One's ability to give compliments depends on one's circumstances, but also on one's acquaintance. If circumstances stand for our inability to control everything, our natural weakness, and that part of nature which would destroy us - itself none the worse for it: then acquaintance must stand for virtue, for the crowning of nature, for our special ability to regard ourselves and nature, as a fulfilment of our inclination to do so. Virtue in conversation: is not this the highest promise of manners? The free gem of happiness in the dreary and necessary erection of justice?

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  2. 'To tell the good from the bad, the noble from the ignoble, the beautiful from the ugly - these are high marks of taste, character, education': Amen. If taste is always already there by nature, what is it in some people that switches it on, whereas in others it is left shrouded in darkness? I venture to say that you highlight the cultivation of character and the educative turning towards the good that allow taste to flourish. Whether we say that these things produce taste, or merely unveil it, is a question I know you are wont to pursue. Looking back at my initial posting, in which I detailed some misconceptions, I wonder if the phrasing might have been better as 'taste cannot be cultivated', for I feel that this represents a misconception about which we can find common ground. Leaving that aside, I find myself in agreement with your comments in their general tenor, and thank you for posting them.

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  3. I suspected also that on such a reformulation as you now offer, we could live with our different points of focus, so there was really no point in insisting at that point. I suppose that we start from different positions that lead us to look oddly at one another: you may seem to me to be conjuring out of no substance education of the finest make, whereas I may seem to you to be conjuring primary substance out of every human endeavor.

    I can attack your position by noticing that remarkably few people respond to beauty powerfully, even in mass education: most people nowadays seem to feel a social obligation to stare at Renaissance pictures most of them care nothing for and understand nothing of - but at least they make it obvious (and use the audio guide or the plaques to see what to appreciate and why...) And that few of what are called artists have any sense of beauty to begin with, not to mention how few survive the stage of sophistication. - You can, of course, counter by asking why education is even necessary then, with paragons roaming our societies...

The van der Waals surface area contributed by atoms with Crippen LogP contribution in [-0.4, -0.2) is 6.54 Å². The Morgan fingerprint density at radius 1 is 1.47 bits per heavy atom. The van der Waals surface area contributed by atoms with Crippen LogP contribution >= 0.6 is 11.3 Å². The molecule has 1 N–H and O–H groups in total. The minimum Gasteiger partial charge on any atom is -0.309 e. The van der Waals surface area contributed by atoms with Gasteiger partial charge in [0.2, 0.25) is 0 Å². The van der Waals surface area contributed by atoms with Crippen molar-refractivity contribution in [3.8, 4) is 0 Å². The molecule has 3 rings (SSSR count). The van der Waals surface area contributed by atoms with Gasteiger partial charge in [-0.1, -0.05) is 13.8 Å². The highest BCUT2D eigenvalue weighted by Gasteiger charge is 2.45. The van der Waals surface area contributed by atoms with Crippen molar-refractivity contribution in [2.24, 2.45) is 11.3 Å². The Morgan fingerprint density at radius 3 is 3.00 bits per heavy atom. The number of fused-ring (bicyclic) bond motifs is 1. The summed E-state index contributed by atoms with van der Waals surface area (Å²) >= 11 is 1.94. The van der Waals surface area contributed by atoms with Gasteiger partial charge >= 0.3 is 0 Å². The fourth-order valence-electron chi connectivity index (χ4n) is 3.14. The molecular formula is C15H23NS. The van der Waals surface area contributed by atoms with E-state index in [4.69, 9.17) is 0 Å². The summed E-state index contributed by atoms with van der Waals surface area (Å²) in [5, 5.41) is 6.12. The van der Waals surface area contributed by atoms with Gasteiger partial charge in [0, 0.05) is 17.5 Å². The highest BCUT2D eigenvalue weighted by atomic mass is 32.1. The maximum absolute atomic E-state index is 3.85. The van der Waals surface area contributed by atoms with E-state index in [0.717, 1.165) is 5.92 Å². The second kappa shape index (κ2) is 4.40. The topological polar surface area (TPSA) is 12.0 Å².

I have to concede that whatever I conceive of as natural must nevertheless be educated, and I am sure you have met your fill of people who could not profit from education to save their lives. The reflection on such situation is, I think, pregnant with consequences. We shall, I expect, have to reach common ground before we really see what the due of nature is and what the due of culture, and it is perhaps best to leave the discussion off for that case where the context fits well with our inclinations. As best I can think, the subject shall be gentlemanliness: if ever virtue and circumstance, culture and nature were asked to come together, that would be it.

    For example, imagine to what extent your questions about who dresses for whom and with what consequences were transformed if manners and etiquette, let alone what I call taste were a rule? Subtlety might take the place of eccentricity, and certainly vanity would be taxed and censored as vulgarity... Not only would compliments start in merit, both in giver and receiver, but they would point to the proper foundation of lasting affection.

    I shan't broach the subject needlessly, but will wait for the proper moment.